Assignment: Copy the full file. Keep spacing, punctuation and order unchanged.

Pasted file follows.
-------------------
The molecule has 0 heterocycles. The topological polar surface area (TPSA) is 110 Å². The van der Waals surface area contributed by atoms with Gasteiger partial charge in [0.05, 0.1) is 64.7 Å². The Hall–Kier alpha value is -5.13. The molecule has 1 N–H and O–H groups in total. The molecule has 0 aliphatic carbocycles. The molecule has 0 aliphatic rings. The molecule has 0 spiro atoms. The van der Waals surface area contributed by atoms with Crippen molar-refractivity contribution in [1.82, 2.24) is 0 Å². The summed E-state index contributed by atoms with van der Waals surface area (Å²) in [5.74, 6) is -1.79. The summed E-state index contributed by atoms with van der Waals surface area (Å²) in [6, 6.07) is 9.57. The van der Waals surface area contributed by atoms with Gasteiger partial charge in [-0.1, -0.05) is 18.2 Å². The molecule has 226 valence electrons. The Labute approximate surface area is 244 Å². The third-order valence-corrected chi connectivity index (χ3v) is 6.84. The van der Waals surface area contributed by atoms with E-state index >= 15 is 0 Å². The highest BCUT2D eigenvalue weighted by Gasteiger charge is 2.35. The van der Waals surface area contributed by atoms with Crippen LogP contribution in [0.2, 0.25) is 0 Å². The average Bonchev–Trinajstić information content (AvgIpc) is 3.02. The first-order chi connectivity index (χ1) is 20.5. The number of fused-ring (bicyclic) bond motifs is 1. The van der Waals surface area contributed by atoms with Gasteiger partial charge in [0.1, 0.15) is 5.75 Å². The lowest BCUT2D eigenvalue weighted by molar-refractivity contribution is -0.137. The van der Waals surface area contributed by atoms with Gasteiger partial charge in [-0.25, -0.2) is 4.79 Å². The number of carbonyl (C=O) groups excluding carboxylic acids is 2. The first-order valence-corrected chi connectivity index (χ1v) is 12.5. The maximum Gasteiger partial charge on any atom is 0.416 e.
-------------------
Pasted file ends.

The molecule has 0 heterocycles. The topological polar surface area (TPSA) is 110 Å². The van der Waals surface area contributed by atoms with Gasteiger partial charge in [0.05, 0.1) is 64.7 Å². The Hall–Kier alpha value is -5.13. The molecule has 1 N–H and O–H groups in total. The molecule has 0 aliphatic carbocycles. The molecule has 0 aliphatic rings. The molecule has 0 spiro atoms. The van der Waals surface area contributed by atoms with Crippen molar-refractivity contribution in [1.82, 2.24) is 0 Å². The summed E-state index contributed by atoms with van der Waals surface area (Å²) in [5.74, 6) is -1.79. The summed E-state index contributed by atoms with van der Waals surface area (Å²) in [6, 6.07) is 9.57. The van der Waals surface area contributed by atoms with Gasteiger partial charge in [-0.1, -0.05) is 18.2 Å². The molecule has 226 valence electrons. The Labute approximate surface area is 244 Å². The third-order valence-corrected chi connectivity index (χ3v) is 6.84. The van der Waals surface area contributed by atoms with E-state index >= 15 is 0 Å². The highest BCUT2D eigenvalue weighted by Gasteiger charge is 2.35. The van der Waals surface area contributed by atoms with Crippen LogP contribution in [0.2, 0.25) is 0 Å². The average Bonchev–Trinajstić information content (AvgIpc) is 3.02. The first-order chi connectivity index (χ1) is 20.5. The number of fused-ring (bicyclic) bond motifs is 1. The van der Waals surface area contributed by atoms with Gasteiger partial charge in [0.1, 0.15) is 5.75 Å². The lowest BCUT2D eigenvalue weighted by molar-refractivity contribution is -0.137. The van der Waals surface area contributed by atoms with Gasteiger partial charge in [-0.25, -0.2) is 4.79 Å². The number of carbonyl (C=O) groups excluding carboxylic acids is 2. The first-order valence-corrected chi connectivity index (χ1v) is 12.5. The maximum Gasteiger partial charge on any atom is 0.416 e.